“The weavers draw inspiration from the changing times, while remaining grounded on the old ways. They have mastered how to tweak and tinker with weaving and patterns, transforming the banig into modern fashion and lifestyle pieces that pay homage to the evolving scenes of their day-to-day lives. No two pieces are exactly the same because each pattern has a different story to tell. Through the delicate weaving and intricate patterns, the weavers are able to translate their devotion to this art form,” she said.
LARA is the brainchild of Samar Governor, now Second District Congresswoman Ann Tan, along with Spark Samar, the tourism arm of the province.
“When Typhoon Yolanda ravaged the town, the Baseynon’s reinvented the banig as a means to rebuild their communities, transforming the lowly sleeping mat into bags, accessories and even home décor,” Ramos said.
After noticing the potential of the modernized banig, Congresswoman Tan gathered the four big banig houses of Basey and challenged them to come up with designs that could compete in the global, high-end fashion market.
The weavers took the challenge to heart, thus creating LARA which is a part of Spark Samar’s Development Agenda of uplifting the lives of those in the marginalized sectors of the province.
As a creative platform, the brand challenged the weavers of Basey to modernize the banig as a means to rebuild their communities after Typhoon Yolanda. Because of the support and encouragement given by Tan and Spark Samar, Ramos attests that the weavers have developed a deeper sense of confidence–design-wise.
“They are now twice as eager to innovate and push boundaries, transforming traditional woven products into contemporary pieces like bags, accessories, shoes and even home décor,” she said.
The LARA collection
Presently, there are four collections in LARA. These are the Primera, Bulawan, Amon, Maqueda, Kinabuhi, and Heritage.
For its first collection, the Primera, the brand featured colorful, leafy designs. But in Bulawan, the brand’s second collection, LARA takes inspiration from the pre-colonial patterns of the indigenous tribes in the Philippines.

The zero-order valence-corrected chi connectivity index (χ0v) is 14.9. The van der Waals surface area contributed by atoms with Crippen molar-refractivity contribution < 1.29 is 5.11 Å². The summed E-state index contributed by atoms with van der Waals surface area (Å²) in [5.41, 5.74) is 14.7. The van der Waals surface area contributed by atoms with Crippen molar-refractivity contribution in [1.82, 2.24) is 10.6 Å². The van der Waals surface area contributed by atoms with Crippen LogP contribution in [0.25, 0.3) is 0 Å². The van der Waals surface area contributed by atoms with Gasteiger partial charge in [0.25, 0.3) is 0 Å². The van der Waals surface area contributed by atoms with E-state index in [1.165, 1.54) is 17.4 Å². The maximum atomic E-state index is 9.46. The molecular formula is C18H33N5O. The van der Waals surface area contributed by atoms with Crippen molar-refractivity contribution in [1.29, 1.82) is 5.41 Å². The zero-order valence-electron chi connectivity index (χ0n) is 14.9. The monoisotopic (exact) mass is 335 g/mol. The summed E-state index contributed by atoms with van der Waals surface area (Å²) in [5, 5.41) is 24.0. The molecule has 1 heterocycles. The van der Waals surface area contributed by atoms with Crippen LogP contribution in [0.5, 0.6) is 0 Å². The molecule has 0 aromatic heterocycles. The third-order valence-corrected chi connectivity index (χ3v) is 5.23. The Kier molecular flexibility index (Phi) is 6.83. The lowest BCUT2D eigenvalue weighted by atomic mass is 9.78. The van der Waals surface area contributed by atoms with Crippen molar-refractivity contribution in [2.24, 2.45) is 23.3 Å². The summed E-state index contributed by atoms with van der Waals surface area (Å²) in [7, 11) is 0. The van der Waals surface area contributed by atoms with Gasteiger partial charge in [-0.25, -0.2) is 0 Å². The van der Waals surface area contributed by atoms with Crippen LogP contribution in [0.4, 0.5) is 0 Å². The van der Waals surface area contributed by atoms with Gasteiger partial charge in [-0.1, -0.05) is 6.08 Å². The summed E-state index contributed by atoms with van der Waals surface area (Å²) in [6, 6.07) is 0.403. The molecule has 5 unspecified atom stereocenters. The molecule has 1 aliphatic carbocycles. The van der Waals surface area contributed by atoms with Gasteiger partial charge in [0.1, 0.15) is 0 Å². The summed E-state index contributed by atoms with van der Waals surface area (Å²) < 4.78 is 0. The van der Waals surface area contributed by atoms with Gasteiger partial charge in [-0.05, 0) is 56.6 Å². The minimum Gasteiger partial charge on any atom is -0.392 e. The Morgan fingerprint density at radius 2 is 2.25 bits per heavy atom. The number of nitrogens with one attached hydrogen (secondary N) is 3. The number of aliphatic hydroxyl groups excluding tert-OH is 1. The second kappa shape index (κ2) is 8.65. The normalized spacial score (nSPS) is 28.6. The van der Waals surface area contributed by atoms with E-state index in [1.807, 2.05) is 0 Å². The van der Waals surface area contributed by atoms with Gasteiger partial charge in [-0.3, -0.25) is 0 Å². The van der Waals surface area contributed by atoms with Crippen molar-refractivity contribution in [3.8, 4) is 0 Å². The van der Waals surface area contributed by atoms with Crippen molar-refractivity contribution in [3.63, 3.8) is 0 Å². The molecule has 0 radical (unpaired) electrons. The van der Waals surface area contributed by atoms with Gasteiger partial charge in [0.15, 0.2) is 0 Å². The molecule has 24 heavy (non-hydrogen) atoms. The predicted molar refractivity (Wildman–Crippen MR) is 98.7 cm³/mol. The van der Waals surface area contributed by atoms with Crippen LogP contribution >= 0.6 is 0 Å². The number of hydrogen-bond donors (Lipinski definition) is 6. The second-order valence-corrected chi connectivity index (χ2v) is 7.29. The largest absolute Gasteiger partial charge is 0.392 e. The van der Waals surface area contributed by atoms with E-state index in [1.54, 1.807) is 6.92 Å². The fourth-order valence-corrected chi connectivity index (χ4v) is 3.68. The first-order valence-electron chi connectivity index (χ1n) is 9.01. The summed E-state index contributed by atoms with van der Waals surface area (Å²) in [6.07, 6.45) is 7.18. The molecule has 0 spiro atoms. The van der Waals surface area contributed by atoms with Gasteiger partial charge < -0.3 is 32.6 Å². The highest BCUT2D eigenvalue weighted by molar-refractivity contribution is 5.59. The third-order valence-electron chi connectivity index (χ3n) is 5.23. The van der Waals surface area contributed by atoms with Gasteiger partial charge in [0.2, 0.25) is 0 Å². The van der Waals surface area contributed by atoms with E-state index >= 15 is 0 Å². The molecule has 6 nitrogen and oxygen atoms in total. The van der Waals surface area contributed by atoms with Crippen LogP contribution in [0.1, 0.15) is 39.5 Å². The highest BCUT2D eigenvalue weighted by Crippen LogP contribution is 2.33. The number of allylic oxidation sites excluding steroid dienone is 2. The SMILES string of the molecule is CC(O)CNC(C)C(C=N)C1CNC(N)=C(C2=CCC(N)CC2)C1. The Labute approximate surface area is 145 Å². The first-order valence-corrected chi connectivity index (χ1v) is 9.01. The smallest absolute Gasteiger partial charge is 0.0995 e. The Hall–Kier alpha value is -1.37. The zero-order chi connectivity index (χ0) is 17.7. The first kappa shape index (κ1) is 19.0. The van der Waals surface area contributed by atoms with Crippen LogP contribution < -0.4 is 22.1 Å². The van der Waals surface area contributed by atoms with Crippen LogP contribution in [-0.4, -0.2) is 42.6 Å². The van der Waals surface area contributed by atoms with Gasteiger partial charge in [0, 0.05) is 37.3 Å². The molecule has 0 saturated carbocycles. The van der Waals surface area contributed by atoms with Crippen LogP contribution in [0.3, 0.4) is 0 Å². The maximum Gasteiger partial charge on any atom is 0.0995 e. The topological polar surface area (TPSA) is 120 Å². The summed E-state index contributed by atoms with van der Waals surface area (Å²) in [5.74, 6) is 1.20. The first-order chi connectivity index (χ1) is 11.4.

“As an ode to our great Waray ancestors, century old prints on fabrics are reinterpreted on a new canvas-Samar banig. Bulawan in Waray means gold. LARA paints the season with luxury using metallic hues aside from the classic, natural colors,” Ramos said.
On the other hand, the Amon collection was influenced by the indigenous flora and fauna endemic in Samar Island which is then translated into the art of banig-embroidery.
Promoting the beauty and culture of Samar is also the theme for the Maqueda and Kinabuhi collections. The Maqueda collection is derived from Maqueda Bay, the fishing ground whose bounty feeds the capital City of Catbalogan and its surrounding municipalities. In the meantime, the Kinabuhi (meaning livelihood) collection showcases through weaving and embroidered symbolic images the livelihood and culture of Samar.
Lastly, the Heritage collection presents two types of weaving: Basey’s banig weaving and the textile patterns from the Kalinga province in the north.
“Together they form a fusion of modern tapestries on everyday bags that reflect both form and function while exploring the infinite possibilities of fusion weaves together,” Ramos said.
For more information, visit LARA Samar PH on Facebook.
This article appeared in Agriculture Magazine’s March to April 2021 issue.